What did he do? He just got better each week until he was the Patriots' lead back heading into the playoffs. In Week 17 against the Buffalo Bills and the divisional round against the Colts, Blount put up 537 total yards of offense and six touchdowns, breaking team records in both games.
Blount had a disappointing six yards on five carries against the Denver Broncos in the AFC Championship Game, an indication that his performance in the previous two games were likely outliers, but Blount's consistent improvement throughout the year showed how much he flourished under New England's system.
Teams will certainly be interested in Blount in free agency—big backs who can move like him are rare, and his time under Bill Belichick certainly helped rehabilitate his image.
The Patriots have Stevan Ridley, Shane Vereen and Brandon Bolden under contract for next season, so the cupboard behind Blount is not bare, but he brings a dimension that none of the other running backs has.
Blount knows what he has in New England, and with Ridley, Bolden and Vereen entering the last years of their rookie contracts, there should be a deal that works for both sides to protect against a full turnover next offseason.
If his best friend Aqib Talib stays it will only be that much more enticing for Blount to remain in New England as well.
To say Julian Edelman was the only reliable weapon in the Pats' 2013 arsenal might be an understatement. Edelman stayed healthy for the first time in a his career and became Tom Brady's favorite target in a breakout season.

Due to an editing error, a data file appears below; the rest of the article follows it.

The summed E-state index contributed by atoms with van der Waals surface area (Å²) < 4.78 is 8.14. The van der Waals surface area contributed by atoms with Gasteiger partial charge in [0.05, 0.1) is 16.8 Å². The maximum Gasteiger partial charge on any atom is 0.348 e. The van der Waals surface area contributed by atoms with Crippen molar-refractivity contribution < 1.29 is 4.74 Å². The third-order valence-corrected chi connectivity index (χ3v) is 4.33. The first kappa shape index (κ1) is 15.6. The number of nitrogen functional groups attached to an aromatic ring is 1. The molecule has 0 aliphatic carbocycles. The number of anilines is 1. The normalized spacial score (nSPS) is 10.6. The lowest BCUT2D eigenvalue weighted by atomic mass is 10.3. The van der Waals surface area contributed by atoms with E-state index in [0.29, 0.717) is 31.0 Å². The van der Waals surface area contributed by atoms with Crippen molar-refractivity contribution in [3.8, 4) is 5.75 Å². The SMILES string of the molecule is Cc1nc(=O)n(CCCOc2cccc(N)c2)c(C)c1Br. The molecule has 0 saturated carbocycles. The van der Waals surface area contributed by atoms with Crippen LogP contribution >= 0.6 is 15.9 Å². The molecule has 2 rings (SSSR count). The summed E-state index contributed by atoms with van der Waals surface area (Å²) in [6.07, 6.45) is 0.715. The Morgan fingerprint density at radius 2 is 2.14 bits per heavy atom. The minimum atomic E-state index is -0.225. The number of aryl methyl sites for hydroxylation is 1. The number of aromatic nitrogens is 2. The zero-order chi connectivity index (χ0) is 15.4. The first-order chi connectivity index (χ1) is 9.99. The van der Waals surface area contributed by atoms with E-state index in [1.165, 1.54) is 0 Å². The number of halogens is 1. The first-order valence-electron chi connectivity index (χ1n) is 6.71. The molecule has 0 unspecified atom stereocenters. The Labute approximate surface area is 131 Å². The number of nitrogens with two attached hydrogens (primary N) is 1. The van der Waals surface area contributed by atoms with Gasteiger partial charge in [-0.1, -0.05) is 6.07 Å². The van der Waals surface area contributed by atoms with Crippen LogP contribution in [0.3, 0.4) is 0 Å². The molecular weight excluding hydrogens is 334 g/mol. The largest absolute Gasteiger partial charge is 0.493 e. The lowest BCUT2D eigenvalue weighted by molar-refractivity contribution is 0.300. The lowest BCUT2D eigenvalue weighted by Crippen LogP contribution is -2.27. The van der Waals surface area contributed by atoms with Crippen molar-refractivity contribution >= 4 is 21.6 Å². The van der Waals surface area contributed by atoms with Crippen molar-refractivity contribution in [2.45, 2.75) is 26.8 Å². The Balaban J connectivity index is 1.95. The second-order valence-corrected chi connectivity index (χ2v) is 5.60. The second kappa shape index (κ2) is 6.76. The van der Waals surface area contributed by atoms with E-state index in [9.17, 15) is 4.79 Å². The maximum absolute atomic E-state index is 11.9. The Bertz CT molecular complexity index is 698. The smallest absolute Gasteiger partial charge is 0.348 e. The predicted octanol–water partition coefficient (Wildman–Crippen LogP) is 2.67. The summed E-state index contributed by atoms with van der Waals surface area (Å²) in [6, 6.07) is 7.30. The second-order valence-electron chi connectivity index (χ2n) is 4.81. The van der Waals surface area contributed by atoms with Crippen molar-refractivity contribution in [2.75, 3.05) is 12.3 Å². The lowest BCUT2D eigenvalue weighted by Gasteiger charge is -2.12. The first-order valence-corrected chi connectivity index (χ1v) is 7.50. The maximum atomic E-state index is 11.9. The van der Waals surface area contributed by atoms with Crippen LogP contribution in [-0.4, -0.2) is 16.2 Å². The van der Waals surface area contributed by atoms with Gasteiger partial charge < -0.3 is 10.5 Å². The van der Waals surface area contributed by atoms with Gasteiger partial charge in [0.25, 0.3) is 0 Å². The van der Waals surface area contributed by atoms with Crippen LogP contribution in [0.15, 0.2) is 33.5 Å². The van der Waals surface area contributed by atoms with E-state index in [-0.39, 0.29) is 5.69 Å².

He finished with 105 catches for 1,056 yards and six touchdowns and hits the free-agency market after proving it on the one-year "prove it" deal the Pats gave him last offseason.
This leaves the Pats with a decision to make on their leading receiver for a second year in a row. If they had it to do over, would they give Edelman the kind of contract they gave Danny Amendola last offseason? Perhaps.
But they chose Amendola, and there is only so much money they'll want to allot to slot receivers. Let's not forget that Edelman had nowhere near the kind of production he had in 2013 in prior years. With full health and four years of practice with Tom Brady, he finally emerged. It's not unlikely that with time and health Amendola could have the same kind of production.
Edelman should get some interest on the free-agency market, especially from former offensive coordinator Bill O'Brien in Houston. But will other teams be scared off by Edelman's single year of production that came with an all-time great quarterback? They'll have to weigh those as major factors, and that could be enough to keep Edelman's price in the reasonable range for the Patriots.
Teams never want to lose weapons, especially homegrown ones coming off their breakout year, but the Pats have enough pieces in place, both in personnel and with their system, to replace Edelman should he walk.
But it seems more likely than not that someone else will be willing to pay just a little more than the Patriots will.
The Patriots have just Rob Gronkowski under contract for the 2014 season at the tight end position, and he is coming off an ACL injury. Yes, figuring out their tight ends will be one of the highest priorities for the Pats this spring.
Michael Hoomanawanui and Matthew Mulligan could be back to provide depth, but neither are impact players, especially in the passing game.